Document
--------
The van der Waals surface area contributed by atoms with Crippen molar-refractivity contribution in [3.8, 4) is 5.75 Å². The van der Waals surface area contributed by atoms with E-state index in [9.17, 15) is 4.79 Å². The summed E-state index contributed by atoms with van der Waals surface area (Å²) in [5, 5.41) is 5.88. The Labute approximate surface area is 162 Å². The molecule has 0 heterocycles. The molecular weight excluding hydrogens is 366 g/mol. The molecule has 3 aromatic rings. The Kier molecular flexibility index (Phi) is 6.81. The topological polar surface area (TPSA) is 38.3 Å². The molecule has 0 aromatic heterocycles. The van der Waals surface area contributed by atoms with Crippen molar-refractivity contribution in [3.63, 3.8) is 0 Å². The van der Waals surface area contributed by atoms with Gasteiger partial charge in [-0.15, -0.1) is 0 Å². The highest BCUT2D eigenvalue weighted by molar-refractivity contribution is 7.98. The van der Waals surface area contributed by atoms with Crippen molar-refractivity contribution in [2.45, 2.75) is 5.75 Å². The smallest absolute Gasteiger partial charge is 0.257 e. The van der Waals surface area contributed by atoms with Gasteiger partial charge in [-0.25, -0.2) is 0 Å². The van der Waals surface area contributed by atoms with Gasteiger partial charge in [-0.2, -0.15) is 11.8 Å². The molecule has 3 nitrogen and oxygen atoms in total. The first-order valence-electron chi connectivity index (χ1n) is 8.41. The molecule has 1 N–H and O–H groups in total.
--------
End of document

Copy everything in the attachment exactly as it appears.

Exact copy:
The van der Waals surface area contributed by atoms with Crippen molar-refractivity contribution in [3.8, 4) is 5.75 Å². The van der Waals surface area contributed by atoms with E-state index in [9.17, 15) is 4.79 Å². The summed E-state index contributed by atoms with van der Waals surface area (Å²) in [5, 5.41) is 5.88. The Labute approximate surface area is 162 Å². The molecule has 0 heterocycles. The molecular weight excluding hydrogens is 366 g/mol. The molecule has 3 aromatic rings. The Kier molecular flexibility index (Phi) is 6.81. The topological polar surface area (TPSA) is 38.3 Å². The molecule has 0 aromatic heterocycles. The van der Waals surface area contributed by atoms with Crippen molar-refractivity contribution in [3.63, 3.8) is 0 Å². The van der Waals surface area contributed by atoms with Gasteiger partial charge in [-0.15, -0.1) is 0 Å². The highest BCUT2D eigenvalue weighted by molar-refractivity contribution is 7.98. The van der Waals surface area contributed by atoms with Crippen molar-refractivity contribution in [2.45, 2.75) is 5.75 Å². The smallest absolute Gasteiger partial charge is 0.257 e. The van der Waals surface area contributed by atoms with Gasteiger partial charge in [-0.25, -0.2) is 0 Å². The van der Waals surface area contributed by atoms with Gasteiger partial charge in [-0.2, -0.15) is 11.8 Å². The molecule has 3 nitrogen and oxygen atoms in total. The first-order valence-electron chi connectivity index (χ1n) is 8.41. The molecule has 1 N–H and O–H groups in total.